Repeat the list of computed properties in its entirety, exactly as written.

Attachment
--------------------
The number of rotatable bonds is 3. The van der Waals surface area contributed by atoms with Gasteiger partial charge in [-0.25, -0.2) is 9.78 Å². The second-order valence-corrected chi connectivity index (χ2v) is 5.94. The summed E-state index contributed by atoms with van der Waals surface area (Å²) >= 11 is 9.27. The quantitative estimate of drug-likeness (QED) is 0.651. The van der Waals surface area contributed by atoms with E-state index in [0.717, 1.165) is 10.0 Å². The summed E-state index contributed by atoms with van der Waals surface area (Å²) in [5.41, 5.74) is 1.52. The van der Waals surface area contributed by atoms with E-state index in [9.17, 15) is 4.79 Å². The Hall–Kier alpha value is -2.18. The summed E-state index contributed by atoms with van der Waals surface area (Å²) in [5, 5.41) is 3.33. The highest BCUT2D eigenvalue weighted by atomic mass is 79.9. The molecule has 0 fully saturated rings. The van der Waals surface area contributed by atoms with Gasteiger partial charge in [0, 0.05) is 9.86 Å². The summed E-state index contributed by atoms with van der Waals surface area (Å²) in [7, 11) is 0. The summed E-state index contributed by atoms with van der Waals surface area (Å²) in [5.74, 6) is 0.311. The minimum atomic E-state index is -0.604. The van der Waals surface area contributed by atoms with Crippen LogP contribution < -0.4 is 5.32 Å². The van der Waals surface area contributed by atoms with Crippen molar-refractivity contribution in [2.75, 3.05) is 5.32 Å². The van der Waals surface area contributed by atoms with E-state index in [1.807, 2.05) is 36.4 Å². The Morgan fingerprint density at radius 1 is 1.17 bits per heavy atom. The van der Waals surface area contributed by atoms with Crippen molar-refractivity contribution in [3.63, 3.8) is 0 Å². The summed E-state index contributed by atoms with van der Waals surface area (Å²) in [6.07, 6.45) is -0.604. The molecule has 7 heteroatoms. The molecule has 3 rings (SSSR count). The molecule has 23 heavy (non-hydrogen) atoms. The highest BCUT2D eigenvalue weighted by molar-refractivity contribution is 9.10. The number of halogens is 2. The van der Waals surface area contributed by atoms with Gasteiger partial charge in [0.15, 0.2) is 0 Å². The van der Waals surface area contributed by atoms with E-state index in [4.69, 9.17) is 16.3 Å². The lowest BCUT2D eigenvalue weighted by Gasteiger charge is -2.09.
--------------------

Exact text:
The number of rotatable bonds is 3. The van der Waals surface area contributed by atoms with Gasteiger partial charge in [-0.25, -0.2) is 9.78 Å². The second-order valence-corrected chi connectivity index (χ2v) is 5.94. The summed E-state index contributed by atoms with van der Waals surface area (Å²) >= 11 is 9.27. The quantitative estimate of drug-likeness (QED) is 0.651. The van der Waals surface area contributed by atoms with E-state index in [0.717, 1.165) is 10.0 Å². The summed E-state index contributed by atoms with van der Waals surface area (Å²) in [5.41, 5.74) is 1.52. The van der Waals surface area contributed by atoms with E-state index in [9.17, 15) is 4.79 Å². The Hall–Kier alpha value is -2.18. The summed E-state index contributed by atoms with van der Waals surface area (Å²) in [5, 5.41) is 3.33. The highest BCUT2D eigenvalue weighted by atomic mass is 79.9. The molecule has 0 fully saturated rings. The van der Waals surface area contributed by atoms with Gasteiger partial charge in [0, 0.05) is 9.86 Å². The summed E-state index contributed by atoms with van der Waals surface area (Å²) in [7, 11) is 0. The summed E-state index contributed by atoms with van der Waals surface area (Å²) in [5.74, 6) is 0.311. The minimum atomic E-state index is -0.604. The van der Waals surface area contributed by atoms with Crippen LogP contribution < -0.4 is 5.32 Å². The van der Waals surface area contributed by atoms with Crippen molar-refractivity contribution in [2.75, 3.05) is 5.32 Å². The van der Waals surface area contributed by atoms with E-state index in [1.807, 2.05) is 36.4 Å². The Morgan fingerprint density at radius 1 is 1.17 bits per heavy atom. The van der Waals surface area contributed by atoms with Crippen molar-refractivity contribution in [3.63, 3.8) is 0 Å². The summed E-state index contributed by atoms with van der Waals surface area (Å²) in [6.07, 6.45) is -0.604. The molecule has 7 heteroatoms. The molecule has 3 rings (SSSR count). The molecule has 23 heavy (non-hydrogen) atoms. The highest BCUT2D eigenvalue weighted by molar-refractivity contribution is 9.10. The number of halogens is 2. The van der Waals surface area contributed by atoms with Gasteiger partial charge in [0.15, 0.2) is 0 Å². The van der Waals surface area contributed by atoms with E-state index in [4.69, 9.17) is 16.3 Å². The lowest BCUT2D eigenvalue weighted by Gasteiger charge is -2.09.